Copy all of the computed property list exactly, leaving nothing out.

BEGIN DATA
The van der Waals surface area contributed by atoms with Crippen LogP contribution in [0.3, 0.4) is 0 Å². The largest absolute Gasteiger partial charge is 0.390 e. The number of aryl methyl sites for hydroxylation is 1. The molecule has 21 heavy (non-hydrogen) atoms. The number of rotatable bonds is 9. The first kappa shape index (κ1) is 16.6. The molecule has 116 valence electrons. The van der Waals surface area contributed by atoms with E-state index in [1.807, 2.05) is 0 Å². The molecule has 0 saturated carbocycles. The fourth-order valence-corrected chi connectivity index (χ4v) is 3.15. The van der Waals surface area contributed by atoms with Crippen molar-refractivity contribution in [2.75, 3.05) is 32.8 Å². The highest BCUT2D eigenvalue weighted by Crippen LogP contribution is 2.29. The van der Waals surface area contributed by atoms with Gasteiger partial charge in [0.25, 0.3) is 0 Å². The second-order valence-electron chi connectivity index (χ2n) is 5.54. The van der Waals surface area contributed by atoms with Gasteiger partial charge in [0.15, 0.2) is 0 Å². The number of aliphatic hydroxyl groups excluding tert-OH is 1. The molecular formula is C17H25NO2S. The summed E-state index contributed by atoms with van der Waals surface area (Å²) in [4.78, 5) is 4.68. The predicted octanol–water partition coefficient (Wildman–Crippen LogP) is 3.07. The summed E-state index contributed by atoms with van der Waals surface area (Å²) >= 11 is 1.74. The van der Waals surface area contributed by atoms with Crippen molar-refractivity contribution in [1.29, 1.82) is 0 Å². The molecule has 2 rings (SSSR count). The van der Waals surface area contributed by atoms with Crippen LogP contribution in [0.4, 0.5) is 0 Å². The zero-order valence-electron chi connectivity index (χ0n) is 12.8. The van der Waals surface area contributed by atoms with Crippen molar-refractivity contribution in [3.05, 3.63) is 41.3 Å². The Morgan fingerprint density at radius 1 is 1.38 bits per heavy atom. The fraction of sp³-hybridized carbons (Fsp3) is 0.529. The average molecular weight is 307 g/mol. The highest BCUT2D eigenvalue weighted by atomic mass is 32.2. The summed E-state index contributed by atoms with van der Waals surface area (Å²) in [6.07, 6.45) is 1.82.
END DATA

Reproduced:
The van der Waals surface area contributed by atoms with Crippen LogP contribution in [0.3, 0.4) is 0 Å². The largest absolute Gasteiger partial charge is 0.390 e. The number of aryl methyl sites for hydroxylation is 1. The molecule has 21 heavy (non-hydrogen) atoms. The number of rotatable bonds is 9. The first kappa shape index (κ1) is 16.6. The molecule has 116 valence electrons. The van der Waals surface area contributed by atoms with E-state index in [1.807, 2.05) is 0 Å². The molecule has 0 saturated carbocycles. The fourth-order valence-corrected chi connectivity index (χ4v) is 3.15. The van der Waals surface area contributed by atoms with Crippen molar-refractivity contribution in [2.75, 3.05) is 32.8 Å². The highest BCUT2D eigenvalue weighted by Crippen LogP contribution is 2.29. The van der Waals surface area contributed by atoms with Gasteiger partial charge in [0.25, 0.3) is 0 Å². The second-order valence-electron chi connectivity index (χ2n) is 5.54. The van der Waals surface area contributed by atoms with Gasteiger partial charge in [0.15, 0.2) is 0 Å². The number of aliphatic hydroxyl groups excluding tert-OH is 1. The molecular formula is C17H25NO2S. The summed E-state index contributed by atoms with van der Waals surface area (Å²) in [4.78, 5) is 4.68. The predicted octanol–water partition coefficient (Wildman–Crippen LogP) is 3.07. The summed E-state index contributed by atoms with van der Waals surface area (Å²) >= 11 is 1.74. The van der Waals surface area contributed by atoms with Crippen molar-refractivity contribution in [1.29, 1.82) is 0 Å². The molecule has 2 rings (SSSR count). The van der Waals surface area contributed by atoms with Crippen LogP contribution in [0.4, 0.5) is 0 Å². The zero-order valence-electron chi connectivity index (χ0n) is 12.8. The van der Waals surface area contributed by atoms with Crippen molar-refractivity contribution in [3.05, 3.63) is 41.3 Å². The Morgan fingerprint density at radius 1 is 1.38 bits per heavy atom. The fraction of sp³-hybridized carbons (Fsp3) is 0.529. The average molecular weight is 307 g/mol. The highest BCUT2D eigenvalue weighted by atomic mass is 32.2. The summed E-state index contributed by atoms with van der Waals surface area (Å²) in [6.07, 6.45) is 1.82.